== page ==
Last year when students took a math assessment, many could not visualize the volume problems they had to solve. Because of this I ordered a collection of cubes to better the lessons this year.
Yesterday I taught the lesson twice. During the lesson we explored the properties of cubes and rectangular prisms. Students built structures that matched drawings and we focused on the cubes you could see and then the cubes you could not see. Later, working with partners, they made as many different rectangular prisms as they could with 36 cubic units.
The first two times went well, but I clearly had to give the directions a bit better and partner the students with greater care. The third time around, I heeded those lessons and the activity went much better. In fact a good question arose which was how many different cubes can we make with these blocks and what are the dimensions of the cubes we can make. Of course once students started exploring this, they would quickly realize that the dimensions of a cube are equal and the bases are square numbers. We may do that exploration at another time.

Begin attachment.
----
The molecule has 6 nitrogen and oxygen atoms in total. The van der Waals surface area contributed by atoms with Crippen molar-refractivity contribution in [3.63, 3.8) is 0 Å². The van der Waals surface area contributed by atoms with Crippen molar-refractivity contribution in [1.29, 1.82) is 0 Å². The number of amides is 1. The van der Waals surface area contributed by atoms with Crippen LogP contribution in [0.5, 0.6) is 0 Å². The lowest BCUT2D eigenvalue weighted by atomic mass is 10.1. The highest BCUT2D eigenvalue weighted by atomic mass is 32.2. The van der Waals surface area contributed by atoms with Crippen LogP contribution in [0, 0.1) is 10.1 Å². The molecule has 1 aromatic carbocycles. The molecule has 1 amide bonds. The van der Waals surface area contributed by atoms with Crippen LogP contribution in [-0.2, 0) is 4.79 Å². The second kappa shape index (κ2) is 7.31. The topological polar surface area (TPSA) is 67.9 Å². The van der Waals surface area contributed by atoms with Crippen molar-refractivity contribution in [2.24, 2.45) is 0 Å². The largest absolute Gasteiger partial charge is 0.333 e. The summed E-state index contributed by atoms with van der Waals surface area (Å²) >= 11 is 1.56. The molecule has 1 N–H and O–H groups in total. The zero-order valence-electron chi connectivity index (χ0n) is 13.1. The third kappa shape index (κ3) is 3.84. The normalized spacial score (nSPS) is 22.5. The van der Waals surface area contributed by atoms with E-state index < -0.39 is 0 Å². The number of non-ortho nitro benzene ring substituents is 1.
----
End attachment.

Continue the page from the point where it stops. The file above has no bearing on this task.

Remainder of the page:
Our next exploration will involve order of operations. A fun way to do this would be to give students sticky notes with each operation and four different numbers. Then students could arrange the sticky notes in many different ways to come up with expressions that equal more or less. We may do this. The satisfaction of a good lesson is great, and with regard to the two trial lessons yesterday, those events match a quote I heard that columnist Susan Wagner noted, a quote from her husband's family that bumps become boosts (or you can learn from your mistakes). Onward.